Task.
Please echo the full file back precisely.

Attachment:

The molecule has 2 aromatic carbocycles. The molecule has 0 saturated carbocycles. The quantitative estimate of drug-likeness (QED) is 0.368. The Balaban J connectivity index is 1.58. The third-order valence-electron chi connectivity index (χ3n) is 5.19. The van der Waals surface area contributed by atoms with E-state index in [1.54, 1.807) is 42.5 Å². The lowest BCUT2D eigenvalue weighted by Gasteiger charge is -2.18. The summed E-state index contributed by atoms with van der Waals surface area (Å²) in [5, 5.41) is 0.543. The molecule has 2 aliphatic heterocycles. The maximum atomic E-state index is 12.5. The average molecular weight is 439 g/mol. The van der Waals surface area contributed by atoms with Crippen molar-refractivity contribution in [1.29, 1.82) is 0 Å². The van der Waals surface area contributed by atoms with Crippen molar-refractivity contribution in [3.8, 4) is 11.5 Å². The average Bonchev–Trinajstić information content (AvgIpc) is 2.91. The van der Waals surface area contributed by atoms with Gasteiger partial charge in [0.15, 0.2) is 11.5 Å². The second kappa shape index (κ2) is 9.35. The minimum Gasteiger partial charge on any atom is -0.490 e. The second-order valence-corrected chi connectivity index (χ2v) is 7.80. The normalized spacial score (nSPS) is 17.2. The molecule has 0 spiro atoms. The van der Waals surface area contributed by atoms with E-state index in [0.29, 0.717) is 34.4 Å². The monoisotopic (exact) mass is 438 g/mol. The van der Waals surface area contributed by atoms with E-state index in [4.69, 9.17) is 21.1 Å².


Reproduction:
The molecule has 2 aromatic carbocycles. The molecule has 0 saturated carbocycles. The quantitative estimate of drug-likeness (QED) is 0.368. The Balaban J connectivity index is 1.58. The third-order valence-electron chi connectivity index (χ3n) is 5.19. The van der Waals surface area contributed by atoms with E-state index in [1.54, 1.807) is 42.5 Å². The lowest BCUT2D eigenvalue weighted by Gasteiger charge is -2.18. The summed E-state index contributed by atoms with van der Waals surface area (Å²) in [5, 5.41) is 0.543. The molecule has 2 aliphatic heterocycles. The maximum atomic E-state index is 12.5. The average molecular weight is 439 g/mol. The van der Waals surface area contributed by atoms with Crippen molar-refractivity contribution in [1.29, 1.82) is 0 Å². The van der Waals surface area contributed by atoms with Crippen molar-refractivity contribution in [3.8, 4) is 11.5 Å². The average Bonchev–Trinajstić information content (AvgIpc) is 2.91. The van der Waals surface area contributed by atoms with Gasteiger partial charge in [0.15, 0.2) is 11.5 Å². The second kappa shape index (κ2) is 9.35. The minimum Gasteiger partial charge on any atom is -0.490 e. The second-order valence-corrected chi connectivity index (χ2v) is 7.80. The normalized spacial score (nSPS) is 17.2. The molecule has 0 spiro atoms. The van der Waals surface area contributed by atoms with E-state index in [0.29, 0.717) is 34.4 Å². The monoisotopic (exact) mass is 438 g/mol. The van der Waals surface area contributed by atoms with E-state index in [4.69, 9.17) is 21.1 Å².